Superior: The Return of Race Science

A nonfiction book by Angela Saini.

Angela Saini

After the horrors of the Nazi regime in World War II, the mainstream scientific world turned its back on eugenics and the study of racial difference. But a worldwide network of intellectual racists and segregationists quietly founded journals and funded research, providing the kind of shoddy studies that were ultimately cited in Richard Herrnstein and Charles Murray's 1994 title The Bell Curve, which purported to show differences in intelligence among races.

If the vast majority of scientists and scholars disavowed these ideas and considered race a social construct, it was an idea that still managed to somehow survive in the way scientists thought about human variation and genetics. Dissecting the statements and work of contemporary scientists studying human biodiversity, most of whom claim to be just following the data, Angela Saini shows us how, again and again, even mainstream scientists cling to the idea that race is biologically real. As our understanding of complex traits like intelligence, and the effects of environmental and cultural influences on human beings, from the molecular level on up, grows, the hope of finding simple genetic differences between "races" — to explain differing rates of disease, to explain poverty or test scores, or to justify cultural assumptions — stubbornly persists.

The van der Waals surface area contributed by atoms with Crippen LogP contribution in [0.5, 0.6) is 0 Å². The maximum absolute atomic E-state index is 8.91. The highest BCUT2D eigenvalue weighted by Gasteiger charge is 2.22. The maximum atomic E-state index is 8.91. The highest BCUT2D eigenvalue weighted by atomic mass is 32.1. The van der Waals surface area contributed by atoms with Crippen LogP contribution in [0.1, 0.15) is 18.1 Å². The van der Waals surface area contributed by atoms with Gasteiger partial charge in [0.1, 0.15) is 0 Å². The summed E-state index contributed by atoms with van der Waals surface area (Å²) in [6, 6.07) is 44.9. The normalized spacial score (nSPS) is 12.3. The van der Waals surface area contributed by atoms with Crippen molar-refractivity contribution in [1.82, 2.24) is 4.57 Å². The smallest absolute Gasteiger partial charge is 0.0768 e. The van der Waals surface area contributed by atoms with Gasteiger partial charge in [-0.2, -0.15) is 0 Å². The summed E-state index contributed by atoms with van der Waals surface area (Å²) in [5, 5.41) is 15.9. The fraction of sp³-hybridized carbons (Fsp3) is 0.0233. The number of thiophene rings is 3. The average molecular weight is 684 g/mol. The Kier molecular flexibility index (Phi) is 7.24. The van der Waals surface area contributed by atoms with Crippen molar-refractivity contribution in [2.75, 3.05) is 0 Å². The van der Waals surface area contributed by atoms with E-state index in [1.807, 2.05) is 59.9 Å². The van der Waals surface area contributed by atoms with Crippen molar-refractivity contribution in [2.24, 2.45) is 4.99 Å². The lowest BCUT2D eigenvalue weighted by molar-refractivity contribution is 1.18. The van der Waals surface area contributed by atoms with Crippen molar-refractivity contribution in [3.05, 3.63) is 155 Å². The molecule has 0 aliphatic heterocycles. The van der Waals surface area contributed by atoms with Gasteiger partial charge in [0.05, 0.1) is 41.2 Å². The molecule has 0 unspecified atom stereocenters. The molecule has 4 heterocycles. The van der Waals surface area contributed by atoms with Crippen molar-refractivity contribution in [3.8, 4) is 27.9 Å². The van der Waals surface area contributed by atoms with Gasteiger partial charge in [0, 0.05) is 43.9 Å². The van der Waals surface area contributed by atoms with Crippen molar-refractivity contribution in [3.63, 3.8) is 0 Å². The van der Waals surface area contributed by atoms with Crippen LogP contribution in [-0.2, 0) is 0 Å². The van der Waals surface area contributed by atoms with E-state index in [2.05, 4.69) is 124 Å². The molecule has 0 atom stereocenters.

At a time when racialized nationalisms are a resurgent threat throughout the world, Superior is a rigourous, much-needed examination of the insidious and destructive nature of race science — and a powerful reminder that, biologically, we are all far more alike than different. (From Beacon Press)

From the book

I'm surrounded by dead people, asking myself what I am.

Where I am is the British Museum. I've lived in London almost all my life, and through the decades I've seen every gallery many times over. It was the place my husband took me on our first date, and years later it was the first museum to which I brought my baby son. What draws me back here is the scale, the sheer quantity of artifacts, each seemingly older and more valuable than the last. I feel overwhelmed by the grandeur of it. But as I've learned, if you look carefully, there are secrets.

When you arrive for the first time, it's almost impossible to notice them, the finer detail obscured by the visitors in a rush to tick off every major treasure. You get swept away, a fish in a shoal. The museum doesn't focus on one object, or even a few. The point is all of it. So many valuable things brought together like this have an obvious story to tell, one skillfully constructed to remind us of Britain's place in the world.

From Superior by Angela Saini ©2019. Published by Beacon Press.

Author interviews

Why race science still holds so much power